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The noisy call of Smithfield's early train,
The sweep's shrill matins from the chimney stack, The dustman's bell, or post-boy's piping strain,
No more shall call their fleeting spirits back.
For them no more the brothel door shall turn,
Once in their cheeks the rose of health was seen, When youth its charms luxuriant round them shed; How jocund did their morn of life begin!
But ah! how soon by gathering clouds o'erspread.
Let not stern virtue scorn the unhappy frail,
The pride of chastity and dread of shame,
Nor you, ye prudes, in envious spleen delight, When hapless maidens err, by love betray'd : Did ye not want the attractions to incite, Yourselves might prove the victims ye upbraid..
Can wit refin'd, or might of human arm,
Perhaps within this cheerless spot is laid
Some youth once mur'd in squalid city jails ; Hands that the merry bag-pipe sweetly play'd,
Or rak'd the streets in search of rusty nails.
But commerce never with her ample range,
Full many a forest oak of stately size
Beneath the passenger's unconscious tread.
Some latent WREN, who up the scaffold high,
guiltless of his country's fall.
To lift the soul with transports to the skies,
Their lot forbade :-nor yet did fortune frown,
And gain the execration of mankind;
Their country's keen vindictive stroke to prove,
Far from the smoky town's incessant noise,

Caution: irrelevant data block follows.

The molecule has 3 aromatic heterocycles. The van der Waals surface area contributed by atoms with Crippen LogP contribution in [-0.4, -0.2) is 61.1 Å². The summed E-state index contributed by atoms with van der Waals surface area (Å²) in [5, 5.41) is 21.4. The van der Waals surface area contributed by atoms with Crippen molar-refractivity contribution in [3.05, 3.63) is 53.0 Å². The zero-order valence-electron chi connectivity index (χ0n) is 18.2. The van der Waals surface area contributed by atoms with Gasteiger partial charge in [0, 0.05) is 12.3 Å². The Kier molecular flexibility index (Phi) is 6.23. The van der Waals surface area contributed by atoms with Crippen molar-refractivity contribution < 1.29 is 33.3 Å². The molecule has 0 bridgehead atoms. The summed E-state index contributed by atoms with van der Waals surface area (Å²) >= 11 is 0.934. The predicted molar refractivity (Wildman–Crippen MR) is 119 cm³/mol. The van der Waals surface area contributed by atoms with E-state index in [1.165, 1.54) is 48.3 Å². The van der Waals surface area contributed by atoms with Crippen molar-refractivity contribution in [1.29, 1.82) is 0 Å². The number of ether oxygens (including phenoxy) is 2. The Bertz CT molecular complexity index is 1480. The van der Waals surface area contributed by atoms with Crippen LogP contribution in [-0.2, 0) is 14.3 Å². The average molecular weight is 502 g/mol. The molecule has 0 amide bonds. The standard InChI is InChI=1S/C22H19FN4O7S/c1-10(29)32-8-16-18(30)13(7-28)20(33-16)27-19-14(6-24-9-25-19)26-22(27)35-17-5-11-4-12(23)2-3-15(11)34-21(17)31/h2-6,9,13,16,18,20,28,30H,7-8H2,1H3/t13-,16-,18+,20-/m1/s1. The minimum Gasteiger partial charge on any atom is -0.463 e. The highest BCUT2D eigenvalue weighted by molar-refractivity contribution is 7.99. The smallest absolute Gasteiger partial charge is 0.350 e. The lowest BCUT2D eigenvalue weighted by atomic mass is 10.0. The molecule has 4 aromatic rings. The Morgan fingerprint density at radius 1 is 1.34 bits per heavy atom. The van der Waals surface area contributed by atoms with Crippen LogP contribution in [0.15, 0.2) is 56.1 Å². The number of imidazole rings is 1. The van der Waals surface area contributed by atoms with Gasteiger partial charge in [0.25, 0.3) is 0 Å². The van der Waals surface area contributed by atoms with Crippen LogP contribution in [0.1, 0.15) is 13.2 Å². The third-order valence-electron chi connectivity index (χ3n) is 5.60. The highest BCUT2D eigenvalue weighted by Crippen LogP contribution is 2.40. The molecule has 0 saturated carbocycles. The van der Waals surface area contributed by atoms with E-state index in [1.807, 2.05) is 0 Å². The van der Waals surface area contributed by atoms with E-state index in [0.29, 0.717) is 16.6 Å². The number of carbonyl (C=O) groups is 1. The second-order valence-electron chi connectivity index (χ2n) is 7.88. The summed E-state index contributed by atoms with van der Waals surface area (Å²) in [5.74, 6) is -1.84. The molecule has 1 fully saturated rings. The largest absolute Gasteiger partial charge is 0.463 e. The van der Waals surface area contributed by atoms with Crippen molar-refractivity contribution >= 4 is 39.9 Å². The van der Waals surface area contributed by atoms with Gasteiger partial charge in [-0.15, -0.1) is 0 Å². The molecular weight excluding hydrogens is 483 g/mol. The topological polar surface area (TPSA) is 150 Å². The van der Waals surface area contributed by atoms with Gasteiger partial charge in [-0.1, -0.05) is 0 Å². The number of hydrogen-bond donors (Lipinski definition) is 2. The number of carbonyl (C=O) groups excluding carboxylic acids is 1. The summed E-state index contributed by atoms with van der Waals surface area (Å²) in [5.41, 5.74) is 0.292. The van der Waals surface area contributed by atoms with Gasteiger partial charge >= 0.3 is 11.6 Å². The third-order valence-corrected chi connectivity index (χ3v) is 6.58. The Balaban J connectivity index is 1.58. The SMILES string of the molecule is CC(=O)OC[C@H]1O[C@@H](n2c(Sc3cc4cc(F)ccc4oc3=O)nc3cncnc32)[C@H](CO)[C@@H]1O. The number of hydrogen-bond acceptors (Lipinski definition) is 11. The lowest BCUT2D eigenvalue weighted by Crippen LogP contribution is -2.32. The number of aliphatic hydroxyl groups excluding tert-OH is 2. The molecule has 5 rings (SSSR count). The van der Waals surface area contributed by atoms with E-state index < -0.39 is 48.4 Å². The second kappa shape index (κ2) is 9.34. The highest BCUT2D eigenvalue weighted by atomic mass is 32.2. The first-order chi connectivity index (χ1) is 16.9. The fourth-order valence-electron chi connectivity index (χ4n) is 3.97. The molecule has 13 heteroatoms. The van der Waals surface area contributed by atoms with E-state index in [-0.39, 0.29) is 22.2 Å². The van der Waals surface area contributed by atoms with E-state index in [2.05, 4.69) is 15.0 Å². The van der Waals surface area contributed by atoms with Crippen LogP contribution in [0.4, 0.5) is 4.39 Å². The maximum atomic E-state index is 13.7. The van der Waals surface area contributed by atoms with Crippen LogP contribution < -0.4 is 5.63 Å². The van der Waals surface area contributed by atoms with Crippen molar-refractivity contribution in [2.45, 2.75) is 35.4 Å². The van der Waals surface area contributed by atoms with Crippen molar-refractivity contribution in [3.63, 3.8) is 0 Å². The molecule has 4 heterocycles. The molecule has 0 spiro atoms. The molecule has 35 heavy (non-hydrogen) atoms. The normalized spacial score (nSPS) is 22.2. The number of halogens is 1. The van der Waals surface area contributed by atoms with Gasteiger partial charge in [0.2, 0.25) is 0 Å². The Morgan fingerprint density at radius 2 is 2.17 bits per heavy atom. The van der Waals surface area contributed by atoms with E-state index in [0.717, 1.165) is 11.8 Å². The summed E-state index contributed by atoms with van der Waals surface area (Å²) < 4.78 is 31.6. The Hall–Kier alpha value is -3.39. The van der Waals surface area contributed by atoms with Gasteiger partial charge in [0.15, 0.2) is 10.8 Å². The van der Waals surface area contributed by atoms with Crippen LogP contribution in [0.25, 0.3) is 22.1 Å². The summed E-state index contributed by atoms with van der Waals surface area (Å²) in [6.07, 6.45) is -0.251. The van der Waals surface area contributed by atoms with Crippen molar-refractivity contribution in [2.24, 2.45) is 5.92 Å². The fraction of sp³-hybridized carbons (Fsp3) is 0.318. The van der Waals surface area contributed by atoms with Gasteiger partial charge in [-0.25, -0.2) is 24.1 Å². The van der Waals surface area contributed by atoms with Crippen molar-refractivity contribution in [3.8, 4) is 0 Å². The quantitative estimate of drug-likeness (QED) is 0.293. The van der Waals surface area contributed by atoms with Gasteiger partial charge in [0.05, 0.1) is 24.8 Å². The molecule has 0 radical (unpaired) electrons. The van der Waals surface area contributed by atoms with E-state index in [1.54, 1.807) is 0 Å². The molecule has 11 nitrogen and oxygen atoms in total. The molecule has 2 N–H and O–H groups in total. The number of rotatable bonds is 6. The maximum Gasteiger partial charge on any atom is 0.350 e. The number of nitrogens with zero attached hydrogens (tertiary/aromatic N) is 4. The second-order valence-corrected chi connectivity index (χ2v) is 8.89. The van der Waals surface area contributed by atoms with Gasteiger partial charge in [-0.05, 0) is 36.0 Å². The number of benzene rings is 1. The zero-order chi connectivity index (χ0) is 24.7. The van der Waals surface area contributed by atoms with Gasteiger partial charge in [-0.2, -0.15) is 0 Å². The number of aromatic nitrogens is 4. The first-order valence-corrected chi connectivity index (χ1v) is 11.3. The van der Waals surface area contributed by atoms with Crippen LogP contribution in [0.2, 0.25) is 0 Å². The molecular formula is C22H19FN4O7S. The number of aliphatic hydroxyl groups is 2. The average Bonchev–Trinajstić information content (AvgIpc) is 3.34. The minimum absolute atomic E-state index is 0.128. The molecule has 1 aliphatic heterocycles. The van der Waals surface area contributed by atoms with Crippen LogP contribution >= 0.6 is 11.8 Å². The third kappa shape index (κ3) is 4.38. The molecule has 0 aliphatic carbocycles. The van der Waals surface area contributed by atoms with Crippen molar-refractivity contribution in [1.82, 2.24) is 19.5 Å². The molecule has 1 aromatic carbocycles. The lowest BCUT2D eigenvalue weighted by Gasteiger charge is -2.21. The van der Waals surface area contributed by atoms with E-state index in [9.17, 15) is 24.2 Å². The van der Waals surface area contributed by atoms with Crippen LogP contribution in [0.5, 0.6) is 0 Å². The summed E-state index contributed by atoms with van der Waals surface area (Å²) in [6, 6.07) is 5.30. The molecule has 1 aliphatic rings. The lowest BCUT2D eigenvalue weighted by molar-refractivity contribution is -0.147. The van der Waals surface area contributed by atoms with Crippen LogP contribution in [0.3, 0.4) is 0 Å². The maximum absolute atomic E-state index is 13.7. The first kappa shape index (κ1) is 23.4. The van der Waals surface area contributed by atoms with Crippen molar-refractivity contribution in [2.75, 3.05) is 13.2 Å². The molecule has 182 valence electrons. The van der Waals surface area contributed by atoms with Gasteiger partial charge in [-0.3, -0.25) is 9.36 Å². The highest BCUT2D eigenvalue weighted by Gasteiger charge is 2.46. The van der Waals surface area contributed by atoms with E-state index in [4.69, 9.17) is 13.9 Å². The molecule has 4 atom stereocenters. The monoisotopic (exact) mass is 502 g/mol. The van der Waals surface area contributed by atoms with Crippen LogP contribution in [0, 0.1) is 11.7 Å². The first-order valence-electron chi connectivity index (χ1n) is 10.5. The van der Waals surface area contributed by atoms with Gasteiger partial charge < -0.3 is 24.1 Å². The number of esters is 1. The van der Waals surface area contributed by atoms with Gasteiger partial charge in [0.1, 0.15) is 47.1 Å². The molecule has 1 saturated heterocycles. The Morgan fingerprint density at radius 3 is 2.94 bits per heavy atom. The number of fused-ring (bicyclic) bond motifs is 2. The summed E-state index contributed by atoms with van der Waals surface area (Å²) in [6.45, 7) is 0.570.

Nor sought the woods to shus the scorching day.
Yet Nature's forms demand some faint respect,
Some fond memorial still their souls requir'd; With pots of flowers, and green earth cases deck'd, Their windows oft the passenger admir'd.
There rose, and myrtle, trimm'd with fondest care, The shrubbery and garden ill supply:
And many a root of mignonette was there; While this regal'd the nose, and those the eye,
For e'en in thought, what mortal can behold, Unmov'd, the charms that hill and valley yield, In spring, the meadows spangled o'er with gold, And all the beauteous dies of Nature's field?
On some fond plant, the Virgin feasts her eyes,
E'en in our parlours some poor shrubs appear.
For thee, the obscure one's friend, who thus alone
Haply some cit may say :-" The crowd among "Oft have we seen him, at the close of day,
To gain his favourite seat at some new play.
"There, in the midway region of the pit,
"And pore upon the scene with curious eye.
"Beneath yon elm, that each new loiterer woos, "He lov'd to sit absorb'd in musings deep;
"Then up the Green-Park, or by Chelsea-Mews, "He'd briskly run; or, tir'd, would slowly creep.
"One eve I miss'd him on the accustom'd way,
Along the park, and near his favorite tree; "Another came-I sought him at the play, "Nor in pit, box, nor gallery was he."
The next in dreary hearse, with sad array,
Slow to the uncypress'd church-yard he was borne. Approach and read (if thou hast time) the lay,
Grav'd on the stone, that no proud lies adorn.